Most people are familiar with the typical funeral rites here in the West. However, funerals in Asia are often quite different. If you've never attended an Asian funeral before, you may be wondering what to expect. Here are five rituals that are commonly performed during Asian funerals. Read on to discover more.
1. Washing and dressing the body
The first ritual during an Asian funeral is the washing and dressing of the body. In many cultures, this is done by family members or close friends. The body is typically washed with water mixed with herbs or other fragrant substances. Once the body is clean, it is then dressed in fresh clothes. In some cases, the clothes may be new; in others, they may be the deceased's favourite outfit.
2. Placing the body in a coffin
After the body is washed and dressed, it is then placed in a coffin. The coffin is often decorated with flowers, personal items, or other mementoes.
3. Prayers and chants
Once the coffin is closed, prayers and chants are often recited by a religious leader or spiritual guide. These prayers usually ask for guidance and protection for the deceased's soul as they transition to the afterlife.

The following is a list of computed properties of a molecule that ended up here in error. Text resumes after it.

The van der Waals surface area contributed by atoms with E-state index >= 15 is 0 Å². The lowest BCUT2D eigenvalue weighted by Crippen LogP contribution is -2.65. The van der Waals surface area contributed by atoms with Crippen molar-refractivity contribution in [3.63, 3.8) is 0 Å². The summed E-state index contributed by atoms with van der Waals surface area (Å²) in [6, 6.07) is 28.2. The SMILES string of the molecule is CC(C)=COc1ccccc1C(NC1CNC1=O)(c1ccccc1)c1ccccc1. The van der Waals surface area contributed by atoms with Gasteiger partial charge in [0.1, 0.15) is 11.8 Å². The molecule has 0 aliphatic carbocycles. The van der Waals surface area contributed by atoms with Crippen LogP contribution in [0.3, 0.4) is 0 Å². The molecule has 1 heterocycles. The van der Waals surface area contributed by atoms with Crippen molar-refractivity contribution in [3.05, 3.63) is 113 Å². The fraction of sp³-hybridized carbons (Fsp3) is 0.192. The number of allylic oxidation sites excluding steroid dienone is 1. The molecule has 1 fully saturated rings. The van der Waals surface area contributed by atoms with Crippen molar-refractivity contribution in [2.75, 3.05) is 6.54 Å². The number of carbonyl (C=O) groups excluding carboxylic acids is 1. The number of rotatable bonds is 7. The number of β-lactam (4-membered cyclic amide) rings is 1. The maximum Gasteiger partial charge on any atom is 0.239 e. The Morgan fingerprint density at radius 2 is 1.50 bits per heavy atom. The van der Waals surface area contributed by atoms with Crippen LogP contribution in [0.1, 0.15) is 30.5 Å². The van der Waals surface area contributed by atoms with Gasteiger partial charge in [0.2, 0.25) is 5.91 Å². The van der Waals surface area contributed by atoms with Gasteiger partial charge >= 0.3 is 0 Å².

4. Procession to the cemetery
A procession is then held from the local funeral chapel or place of worship to the cemetery or crematorium. The procession usually involves family members and close friends carrying the coffin to its final resting place while chanting prayers or mantras.
5. The burning of money and offering of food
Once they reach the cemetery or crematorium, family members and friends will often burn paper money or offerings such as fruits and incense. This action is carried out as a symbolic act that provides for the deceased's needs in the afterlife. Before leaving, each person will then say a final farewell and bow before the coffin out of respect.
6. Burial or cremation
Once at the cemetery or crematorium, the body is either buried or cremated according to Asian tradition. This marks the end of the formal funeral rites.
Asian funerals often involve many different rituals that may be unfamiliar to Westerners. However, by understanding and respecting these traditions, you can show your support for grieving family members and friends during their time of loss. If you want to find out more, contact a funeral director today. They'll be happy to help you with any further questions you may have.
Losing a child is the hardest thing anyone could ever go through – I know because it happened to me. Through the grief, I had to find new ways to breathe, to function and to live. Of course, I also had to plan a funeral and memorial service for my child. If you have lost a child or a baby or had a stillborn, you have probably shared many of these feelings. If this has just happened to you, you may be wondering what to do next. First, I extend my sympathy, and secondly, I offer you this blog to help you grieve and help you understand the basics of funeral planning. Take care.